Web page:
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CNN International: U.S. President Cuts Short Eight-Day Trip to Pacific Region; North Carolina Bans Abortions, Overriding Governor's Veto; Retired U.S. Army Soldier Killed in Battle for Bakhmut; Hundreds Feared Dead After Powerful Storm Hits Myanmar; Secret Service Investigating Break-In at Jake Sullivan's Home; Student Suspended for Recording Teacher Saying N-Word. Aired 4-4:30a ET
Aired May 17, 2023 - 04:00 ET
THIS IS A RUSH TRANSCRIPT. THIS COPY MAY NOT BE IN ITS FINAL FORM AND MAY BE UPDATED.
BIANCA NOBILO, CNN ANCHOR: Hello and warm welcome to our viewers joining us in the United States and all around the world. I am Bianca Nobilo.
MAX FOSTER, CNN ANCHOR: I'm Max Foster, joining you live from London. Just ahead on CNN NEWSROOM.
(BEGIN VIDEO CLIP)
JOE BIDEN, PRESIDENT OF THE UNITED STATES: We are having a wonderful time. Everything is going well.
REP. KEVIN MCCARTHY (R-CA) U.S. HOUSE SPEAKER: Nothing has been resolved at this negotiation. So, let's stop the political games. Let's get down -- we've only got 15 days to go.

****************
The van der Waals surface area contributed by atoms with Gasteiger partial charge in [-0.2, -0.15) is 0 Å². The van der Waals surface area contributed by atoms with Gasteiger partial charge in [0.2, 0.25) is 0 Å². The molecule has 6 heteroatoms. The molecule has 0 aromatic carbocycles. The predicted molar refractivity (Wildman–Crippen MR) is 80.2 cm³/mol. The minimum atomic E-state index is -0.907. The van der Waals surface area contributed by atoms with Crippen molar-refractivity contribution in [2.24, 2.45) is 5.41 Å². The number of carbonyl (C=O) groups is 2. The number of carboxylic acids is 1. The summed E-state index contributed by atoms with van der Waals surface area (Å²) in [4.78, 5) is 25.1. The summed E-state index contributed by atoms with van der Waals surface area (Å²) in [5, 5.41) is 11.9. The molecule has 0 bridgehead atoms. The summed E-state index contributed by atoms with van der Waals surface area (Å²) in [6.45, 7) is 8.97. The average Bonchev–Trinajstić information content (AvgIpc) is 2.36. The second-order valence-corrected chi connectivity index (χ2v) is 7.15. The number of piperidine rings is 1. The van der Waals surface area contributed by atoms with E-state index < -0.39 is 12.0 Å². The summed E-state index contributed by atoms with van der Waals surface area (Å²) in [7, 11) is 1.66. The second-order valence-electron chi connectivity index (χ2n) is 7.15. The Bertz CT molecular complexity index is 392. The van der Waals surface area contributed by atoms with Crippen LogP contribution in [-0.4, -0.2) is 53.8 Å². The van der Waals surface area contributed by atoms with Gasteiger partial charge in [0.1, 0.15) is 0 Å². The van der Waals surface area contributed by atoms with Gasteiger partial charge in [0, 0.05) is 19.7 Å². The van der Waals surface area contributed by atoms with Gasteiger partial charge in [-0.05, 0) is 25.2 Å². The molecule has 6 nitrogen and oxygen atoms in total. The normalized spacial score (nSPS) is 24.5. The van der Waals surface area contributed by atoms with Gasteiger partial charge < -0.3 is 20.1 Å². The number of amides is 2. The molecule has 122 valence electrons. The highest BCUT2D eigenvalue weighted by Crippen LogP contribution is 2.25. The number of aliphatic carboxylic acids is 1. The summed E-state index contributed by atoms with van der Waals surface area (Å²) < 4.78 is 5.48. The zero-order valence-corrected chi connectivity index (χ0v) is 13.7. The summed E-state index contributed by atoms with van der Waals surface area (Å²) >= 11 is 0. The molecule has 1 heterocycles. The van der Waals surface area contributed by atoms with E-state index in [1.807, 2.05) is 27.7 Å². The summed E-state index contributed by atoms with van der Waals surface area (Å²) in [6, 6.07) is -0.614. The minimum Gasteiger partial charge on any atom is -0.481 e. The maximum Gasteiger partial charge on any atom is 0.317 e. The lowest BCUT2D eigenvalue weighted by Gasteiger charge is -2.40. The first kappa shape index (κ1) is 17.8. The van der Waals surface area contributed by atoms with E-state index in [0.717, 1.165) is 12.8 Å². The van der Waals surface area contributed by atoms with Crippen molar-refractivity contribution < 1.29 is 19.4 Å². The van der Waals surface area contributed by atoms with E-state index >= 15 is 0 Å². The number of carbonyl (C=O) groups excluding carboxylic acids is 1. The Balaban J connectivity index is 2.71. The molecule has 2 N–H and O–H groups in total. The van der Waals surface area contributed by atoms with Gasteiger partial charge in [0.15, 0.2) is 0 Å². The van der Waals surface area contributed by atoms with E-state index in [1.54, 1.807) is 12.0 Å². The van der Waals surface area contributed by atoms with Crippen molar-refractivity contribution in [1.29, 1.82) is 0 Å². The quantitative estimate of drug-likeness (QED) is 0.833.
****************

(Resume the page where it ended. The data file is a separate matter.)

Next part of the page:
UNIDENTIFIED MALE: The house have overridden the governor's veto and the bill becomes law.
UNIDENTIFIED MALE: Should we be worried about this for our elections?
UNIDENTIFIED MALE: Yes. My worst fear is that we cause significant harm to the world.
(END VIDEO CLIP)
ANNOUNCER: Live from London this is CNN NEWSROOM with Max Foster and Bianca Nobilo.
FOSTER: It's Wednesday, May the 17th, 9:00 a.m. here in London, 4:00 a.m. in Washington. Where the pressure of the debt standoff has the U.S. president altering his plans for the upcoming G7 Summit.
NOBILO: Joe Biden who leaves for Japan in about seven hours, will cut his trip short in order to get back to meetings with Congressional leaders as the default deadline creeps closer. The U.S. has until June 1st to raise its borrowing limit or risk that historic default.
FOSTER: But the latest round of talks between Republicans and the White House on Tuesday resulted in no significant breakthroughs. The top House Republican said the two sides are still far apart, but that the deal is possible by the weeks end.
(BEGIN VIDEO CLIP)
MCCARTHY: I did think this one was a little more productive. We are a long way apart. But what changed in this meeting was the president has now selected two people from his administration to directly negotiate with us.
SEN. CHUCK SCHUMER (D-NY) U.S. SENATE MAJORITY LEADER: The bottom line is that we all came to agreement that we were going to continue discussions and hopefully we can come to an agreement. We don't have much time, but default is just the worst, worst alternative.